• Saving Throw
    Genre: Drama / Comedy

    Mitch Harvey, a columnist for a local newspaper, has been sober for 15 years before relapsing back into a day-long drunken stupor. After sullying up yet again his relationships with his boss, his supportive but tired ex-wife and his estranged teenage son, he stumbles into a D&D group which he initially mistakes for an AA support group. The group, moved by his story, accepts Mitch into their game, and later decides to help him get back his job, his family and control over his life. Can Mitch's D&D character, a Paladin fallen from grace, reclaim the favor of his deity? Can Mitch and his friends find the power to fight off his addiction? Can they use their skills as roleplayers to help him find a way back into his son's life? And when they do, will Mitch still consider them his friends?
  • Alon, that's a really great movie pitch. I would love to own that movie and force it upon friends.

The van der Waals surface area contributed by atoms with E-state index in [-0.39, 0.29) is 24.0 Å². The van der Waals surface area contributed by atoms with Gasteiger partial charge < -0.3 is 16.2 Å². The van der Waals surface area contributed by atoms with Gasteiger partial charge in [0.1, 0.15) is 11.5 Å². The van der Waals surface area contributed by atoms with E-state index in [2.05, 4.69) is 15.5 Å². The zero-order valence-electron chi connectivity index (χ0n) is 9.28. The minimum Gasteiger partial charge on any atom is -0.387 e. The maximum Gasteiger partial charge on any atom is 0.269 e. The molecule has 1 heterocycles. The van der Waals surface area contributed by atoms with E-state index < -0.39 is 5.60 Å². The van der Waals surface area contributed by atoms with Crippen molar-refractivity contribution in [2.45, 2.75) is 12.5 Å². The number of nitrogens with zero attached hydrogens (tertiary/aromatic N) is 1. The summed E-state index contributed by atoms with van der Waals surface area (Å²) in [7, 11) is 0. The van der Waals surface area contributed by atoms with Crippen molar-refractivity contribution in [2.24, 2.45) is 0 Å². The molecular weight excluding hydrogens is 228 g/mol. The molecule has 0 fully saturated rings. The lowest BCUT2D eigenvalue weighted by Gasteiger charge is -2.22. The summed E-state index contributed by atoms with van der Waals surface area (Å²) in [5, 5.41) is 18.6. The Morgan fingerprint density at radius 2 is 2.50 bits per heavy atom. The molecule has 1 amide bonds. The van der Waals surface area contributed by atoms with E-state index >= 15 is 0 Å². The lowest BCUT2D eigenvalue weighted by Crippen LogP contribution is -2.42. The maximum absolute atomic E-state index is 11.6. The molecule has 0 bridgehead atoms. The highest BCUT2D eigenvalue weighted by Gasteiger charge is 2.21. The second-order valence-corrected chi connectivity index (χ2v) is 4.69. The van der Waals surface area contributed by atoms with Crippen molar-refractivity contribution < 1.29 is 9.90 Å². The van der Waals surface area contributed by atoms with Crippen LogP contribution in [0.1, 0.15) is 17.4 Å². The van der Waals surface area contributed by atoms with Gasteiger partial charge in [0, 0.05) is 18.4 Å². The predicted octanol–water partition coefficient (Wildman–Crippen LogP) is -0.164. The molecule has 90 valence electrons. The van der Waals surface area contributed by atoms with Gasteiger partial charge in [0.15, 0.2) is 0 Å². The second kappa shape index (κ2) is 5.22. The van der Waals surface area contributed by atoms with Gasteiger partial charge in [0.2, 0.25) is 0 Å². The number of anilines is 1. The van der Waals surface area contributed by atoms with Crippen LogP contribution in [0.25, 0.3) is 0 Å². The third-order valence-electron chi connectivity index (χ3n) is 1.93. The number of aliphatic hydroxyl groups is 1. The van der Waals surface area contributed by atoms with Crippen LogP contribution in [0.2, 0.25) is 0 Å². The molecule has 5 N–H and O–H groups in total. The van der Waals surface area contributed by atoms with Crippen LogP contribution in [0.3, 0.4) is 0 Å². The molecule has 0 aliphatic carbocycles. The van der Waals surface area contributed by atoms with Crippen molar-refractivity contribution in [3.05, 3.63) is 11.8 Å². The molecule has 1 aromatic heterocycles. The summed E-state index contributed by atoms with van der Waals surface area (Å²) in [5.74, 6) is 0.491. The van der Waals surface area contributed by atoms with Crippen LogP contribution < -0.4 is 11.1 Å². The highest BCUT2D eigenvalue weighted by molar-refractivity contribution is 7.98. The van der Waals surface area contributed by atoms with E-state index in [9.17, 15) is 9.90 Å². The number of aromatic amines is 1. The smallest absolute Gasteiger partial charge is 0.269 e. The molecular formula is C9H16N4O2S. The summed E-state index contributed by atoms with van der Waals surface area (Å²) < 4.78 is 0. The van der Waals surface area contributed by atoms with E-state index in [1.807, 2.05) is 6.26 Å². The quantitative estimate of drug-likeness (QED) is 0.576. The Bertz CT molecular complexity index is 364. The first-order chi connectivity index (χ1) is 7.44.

• Yeah, that's hard to beat.

    I want to see some really hot actors and actresses playing RPG's, and I want it to be anything but D&D, like ...

    The Fiasco Show

    Josie McDowell (played by Keira Knightley) just got fired from the set of Days of Our Lives and decides she needs to learn to act - and she finds an improv troupe (run by Brad Pitt) that does a Fiasco LARP, before an audience, that is rapidly growing in popularity. Will she be able to rise to the bar set by the other performers / players (including Gwyneth Paltrow and Mark Salling) - and when romance happens on the set will it threaten to bring the whole production down? The climax is a performance where the problems in their personal lives bleed into the play.
  • edited June 2011
    Princess Wushu
    Genre: Fantasy/Action/Comedy (with maybe a little Romance)
    In the style of The Princess Bride, we start with our normal Joe Dad on game night. Just as the D&D-esque game is getting ready, his little son and daughter come out in PJs and ask for a bedtime story. Instead of stopping the game, one of the players suggests Wushu (to break the D&D stereotype.) So, they improv a monkey king or similar ancient China or Japanese tale.

    Once upon a time... Like Peter Falk, the Dad would be the narrator voice in the story, the one connection between reality and the game story.